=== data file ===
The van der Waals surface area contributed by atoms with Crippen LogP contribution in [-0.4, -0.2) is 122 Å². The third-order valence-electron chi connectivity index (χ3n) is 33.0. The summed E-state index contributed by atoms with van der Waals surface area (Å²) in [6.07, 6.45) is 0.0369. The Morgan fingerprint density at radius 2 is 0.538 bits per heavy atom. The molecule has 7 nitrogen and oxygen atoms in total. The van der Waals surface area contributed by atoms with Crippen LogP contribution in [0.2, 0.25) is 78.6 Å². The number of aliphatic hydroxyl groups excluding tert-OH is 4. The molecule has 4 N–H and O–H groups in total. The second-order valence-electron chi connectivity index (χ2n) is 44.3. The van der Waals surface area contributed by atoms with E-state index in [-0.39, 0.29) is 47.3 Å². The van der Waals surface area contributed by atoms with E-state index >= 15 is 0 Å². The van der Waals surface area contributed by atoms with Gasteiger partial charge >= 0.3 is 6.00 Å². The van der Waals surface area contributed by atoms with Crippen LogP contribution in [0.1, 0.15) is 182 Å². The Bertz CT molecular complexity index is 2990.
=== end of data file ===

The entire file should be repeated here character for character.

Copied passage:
The van der Waals surface area contributed by atoms with Crippen LogP contribution in [-0.4, -0.2) is 122 Å². The third-order valence-electron chi connectivity index (χ3n) is 33.0. The summed E-state index contributed by atoms with van der Waals surface area (Å²) in [6.07, 6.45) is 0.0369. The Morgan fingerprint density at radius 2 is 0.538 bits per heavy atom. The molecule has 7 nitrogen and oxygen atoms in total. The van der Waals surface area contributed by atoms with Crippen LogP contribution in [0.2, 0.25) is 78.6 Å². The number of aliphatic hydroxyl groups excluding tert-OH is 4. The molecule has 4 N–H and O–H groups in total. The second-order valence-electron chi connectivity index (χ2n) is 44.3. The van der Waals surface area contributed by atoms with E-state index in [-0.39, 0.29) is 47.3 Å². The van der Waals surface area contributed by atoms with E-state index >= 15 is 0 Å². The van der Waals surface area contributed by atoms with Gasteiger partial charge >= 0.3 is 6.00 Å². The van der Waals surface area contributed by atoms with Crippen LogP contribution in [0.1, 0.15) is 182 Å². The Bertz CT molecular complexity index is 2990.